His uncle chopped wood and chanted to the sky.  Him mother told him to stay away from that uncle, that he was crazy.

The family quietly practiced Native medicine, but it was never called that.

And the family made moonshine, Bouncer’s grandmother in particular.  When his grandmother, Granny Laura, was elderly, Bouncer would sneak her a bit of moonshine, since she was living in her tee-totaler daughter’s house, and Granny Laura would tell him about smoke signals between her husband and the Comanches.  He heard the stories of old Georgia, how the houses were invaded by solders, the violence and the death along the Trail to Oklahoma and Texas – and more.

In 1953 while Bouncer was in the service, Granny Laura died, and she left her house to Bouncer.  He came home, ready to settle down, got married and began to remodel his grandmother’s house.

He pulled up the old linoleum.  Underneath he found some old newspapers, dating as far back as the 1820s, and some were marriages, births and obituaries, with names and words underlined.  He gathered them all up to throw away, but his wife advised against it.  In time, Bouncer came to realize that these old clippings held the secret to his family’s past and he began a scrapbook, and began talking about his finds.

A few months later, an aunt came into the hardware store that Bouncer bought from his father and warned him to stop, pleaded with him to leave the secrets alone.  She told him that he was “gonna dig deep enough that he would uncover something he would wish he hadn’t.”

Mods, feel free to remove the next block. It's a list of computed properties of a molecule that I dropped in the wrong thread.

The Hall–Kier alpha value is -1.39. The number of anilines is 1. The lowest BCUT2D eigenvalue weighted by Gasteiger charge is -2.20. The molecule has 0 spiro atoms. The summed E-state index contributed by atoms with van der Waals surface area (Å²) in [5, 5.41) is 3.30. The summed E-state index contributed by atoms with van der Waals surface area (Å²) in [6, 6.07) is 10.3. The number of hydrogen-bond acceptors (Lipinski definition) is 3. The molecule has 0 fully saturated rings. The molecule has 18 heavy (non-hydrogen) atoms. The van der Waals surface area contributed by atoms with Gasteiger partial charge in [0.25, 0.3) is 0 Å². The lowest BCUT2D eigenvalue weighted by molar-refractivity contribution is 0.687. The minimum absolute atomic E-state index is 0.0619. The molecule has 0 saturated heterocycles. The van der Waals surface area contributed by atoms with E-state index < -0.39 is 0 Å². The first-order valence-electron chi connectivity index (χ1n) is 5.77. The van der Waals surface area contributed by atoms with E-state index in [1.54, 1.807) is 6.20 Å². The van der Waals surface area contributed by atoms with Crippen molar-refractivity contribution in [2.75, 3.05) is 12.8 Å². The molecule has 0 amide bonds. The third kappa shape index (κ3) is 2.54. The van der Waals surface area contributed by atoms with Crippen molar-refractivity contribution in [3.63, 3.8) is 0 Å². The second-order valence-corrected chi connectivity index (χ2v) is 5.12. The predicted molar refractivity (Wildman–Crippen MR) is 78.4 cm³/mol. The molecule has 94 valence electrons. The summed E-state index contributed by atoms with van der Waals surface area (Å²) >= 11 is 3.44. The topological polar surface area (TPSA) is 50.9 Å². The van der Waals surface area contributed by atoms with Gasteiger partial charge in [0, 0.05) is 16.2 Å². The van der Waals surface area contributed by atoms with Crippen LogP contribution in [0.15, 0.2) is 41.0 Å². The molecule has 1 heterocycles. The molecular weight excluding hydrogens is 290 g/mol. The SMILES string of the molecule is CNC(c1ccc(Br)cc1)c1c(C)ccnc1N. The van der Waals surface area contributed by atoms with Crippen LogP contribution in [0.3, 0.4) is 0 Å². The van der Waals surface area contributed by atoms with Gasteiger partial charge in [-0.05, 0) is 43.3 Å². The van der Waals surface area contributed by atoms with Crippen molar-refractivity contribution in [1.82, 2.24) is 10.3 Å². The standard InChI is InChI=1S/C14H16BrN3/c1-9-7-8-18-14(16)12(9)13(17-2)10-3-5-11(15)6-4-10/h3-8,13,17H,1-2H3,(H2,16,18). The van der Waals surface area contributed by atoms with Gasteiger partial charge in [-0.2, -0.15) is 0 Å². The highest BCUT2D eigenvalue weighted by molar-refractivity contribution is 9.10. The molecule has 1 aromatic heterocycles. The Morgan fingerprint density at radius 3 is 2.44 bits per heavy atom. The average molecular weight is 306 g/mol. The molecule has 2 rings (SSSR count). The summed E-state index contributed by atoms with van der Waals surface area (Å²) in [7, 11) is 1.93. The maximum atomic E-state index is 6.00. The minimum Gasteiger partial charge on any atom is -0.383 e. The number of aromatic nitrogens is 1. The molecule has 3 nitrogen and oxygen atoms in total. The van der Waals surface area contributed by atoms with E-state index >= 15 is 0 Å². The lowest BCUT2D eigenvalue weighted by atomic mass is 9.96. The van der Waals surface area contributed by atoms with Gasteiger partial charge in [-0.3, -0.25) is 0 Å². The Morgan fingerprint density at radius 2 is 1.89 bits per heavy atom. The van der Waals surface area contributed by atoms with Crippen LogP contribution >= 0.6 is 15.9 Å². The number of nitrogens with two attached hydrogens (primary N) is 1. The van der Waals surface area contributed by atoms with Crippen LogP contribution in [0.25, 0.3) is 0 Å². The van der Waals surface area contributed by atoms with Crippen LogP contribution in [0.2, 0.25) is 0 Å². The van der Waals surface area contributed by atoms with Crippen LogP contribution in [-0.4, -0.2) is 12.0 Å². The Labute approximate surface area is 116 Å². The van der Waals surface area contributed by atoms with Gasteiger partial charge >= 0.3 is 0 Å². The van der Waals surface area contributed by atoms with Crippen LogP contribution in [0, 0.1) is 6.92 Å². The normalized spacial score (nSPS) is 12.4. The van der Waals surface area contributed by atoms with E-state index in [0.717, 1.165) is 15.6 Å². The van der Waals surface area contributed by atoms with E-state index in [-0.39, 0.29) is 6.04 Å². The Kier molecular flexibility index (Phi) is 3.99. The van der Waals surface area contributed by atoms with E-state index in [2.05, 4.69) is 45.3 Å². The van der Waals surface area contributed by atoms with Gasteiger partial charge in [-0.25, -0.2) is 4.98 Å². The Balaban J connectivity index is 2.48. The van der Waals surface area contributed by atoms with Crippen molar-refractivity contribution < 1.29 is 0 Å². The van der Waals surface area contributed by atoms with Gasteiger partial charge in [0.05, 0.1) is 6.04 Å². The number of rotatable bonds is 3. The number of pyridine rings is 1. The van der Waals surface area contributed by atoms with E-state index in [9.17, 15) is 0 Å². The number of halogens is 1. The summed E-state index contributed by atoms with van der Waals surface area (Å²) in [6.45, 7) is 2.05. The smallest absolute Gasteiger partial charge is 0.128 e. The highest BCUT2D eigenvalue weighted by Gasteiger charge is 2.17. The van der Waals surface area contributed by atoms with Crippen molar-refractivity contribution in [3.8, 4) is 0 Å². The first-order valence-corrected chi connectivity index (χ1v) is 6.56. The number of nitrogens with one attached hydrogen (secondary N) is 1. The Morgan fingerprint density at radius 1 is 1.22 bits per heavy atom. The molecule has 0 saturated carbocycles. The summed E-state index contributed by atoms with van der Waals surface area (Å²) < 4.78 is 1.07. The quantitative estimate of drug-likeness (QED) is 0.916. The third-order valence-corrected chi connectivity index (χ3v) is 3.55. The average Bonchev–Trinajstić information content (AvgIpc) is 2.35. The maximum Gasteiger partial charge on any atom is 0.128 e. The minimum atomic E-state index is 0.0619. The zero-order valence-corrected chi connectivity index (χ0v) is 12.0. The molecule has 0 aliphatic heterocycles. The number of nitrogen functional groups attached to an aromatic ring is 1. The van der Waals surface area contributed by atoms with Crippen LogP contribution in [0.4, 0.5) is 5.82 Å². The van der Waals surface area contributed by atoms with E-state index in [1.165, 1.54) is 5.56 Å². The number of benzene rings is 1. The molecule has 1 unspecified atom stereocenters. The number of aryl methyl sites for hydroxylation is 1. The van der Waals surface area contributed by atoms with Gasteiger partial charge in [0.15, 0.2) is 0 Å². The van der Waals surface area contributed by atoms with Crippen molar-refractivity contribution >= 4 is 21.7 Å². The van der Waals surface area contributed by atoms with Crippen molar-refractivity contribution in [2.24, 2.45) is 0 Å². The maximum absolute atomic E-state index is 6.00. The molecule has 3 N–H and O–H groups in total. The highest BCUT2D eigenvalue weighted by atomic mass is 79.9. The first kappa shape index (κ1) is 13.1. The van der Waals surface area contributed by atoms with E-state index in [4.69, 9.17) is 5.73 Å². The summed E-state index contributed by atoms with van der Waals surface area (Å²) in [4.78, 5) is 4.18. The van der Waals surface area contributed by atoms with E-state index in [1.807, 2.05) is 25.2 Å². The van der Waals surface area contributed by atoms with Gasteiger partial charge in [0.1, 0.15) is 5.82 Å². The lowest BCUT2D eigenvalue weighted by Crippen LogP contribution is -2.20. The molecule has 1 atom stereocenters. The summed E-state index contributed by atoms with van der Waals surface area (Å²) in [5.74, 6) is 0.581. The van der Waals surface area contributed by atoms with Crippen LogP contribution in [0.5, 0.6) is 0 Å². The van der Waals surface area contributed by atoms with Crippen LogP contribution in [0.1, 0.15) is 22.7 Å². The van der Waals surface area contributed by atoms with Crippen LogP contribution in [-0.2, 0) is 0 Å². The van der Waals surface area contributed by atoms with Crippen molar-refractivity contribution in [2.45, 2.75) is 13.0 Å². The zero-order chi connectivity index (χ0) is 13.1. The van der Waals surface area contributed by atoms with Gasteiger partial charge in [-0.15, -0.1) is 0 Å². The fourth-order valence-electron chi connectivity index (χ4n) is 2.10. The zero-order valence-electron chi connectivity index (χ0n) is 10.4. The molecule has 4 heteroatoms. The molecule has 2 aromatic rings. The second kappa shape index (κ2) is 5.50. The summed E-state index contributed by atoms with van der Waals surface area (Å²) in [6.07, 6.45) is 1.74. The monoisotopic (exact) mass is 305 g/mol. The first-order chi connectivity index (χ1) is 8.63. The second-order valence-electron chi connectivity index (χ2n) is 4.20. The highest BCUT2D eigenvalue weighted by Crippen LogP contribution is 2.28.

Realizing the significance of the story, he began to tie it together with official documents, census records and historical documents of the region.

Finally, in 1999, Bouncer began to write about his family history, and his other historical finds, publicly for the Aubrey newspaper in a column called “Talk Under the Tipi.”  He was no longer willing to keep the secret and felt compelled to share the gift his grandmother had left to him.

Bouncer joined his grandmother on July 24, 2009, but not before he preserved the story of his family and ancestors.  You can read his columns today and about his heritage at

Posted in Cherokee | 4 Comments

The Sycamore Tree and the Indian Legend of Notre Dame University

My friend, Suzanne dropped me a most interesting note.  She attended Notre Dame University in the early 1960s and developed a special relationship with a unique tree.

Suzanne oak 1963

Recently she went back to visit.

“While in the area in 2010, I took a sentimental journey to my other alma mater, Notre Dame University, including a visit to the sycamore tree where I often sat 48 and 47 years ago to read beside the lake on campus. The intersection of branches that formed my perch has grown as high as I am tall.  Its branches form an open hand stretched upward. Estimated to be about 200 years old, it is said to mark the spot where an innocent Potawatomi who lived near the lake was murdered for a crime committed by another; and, according to tradition, the tree represents the hand of God, who offers protection and proclaims, “Vengeance is mine.”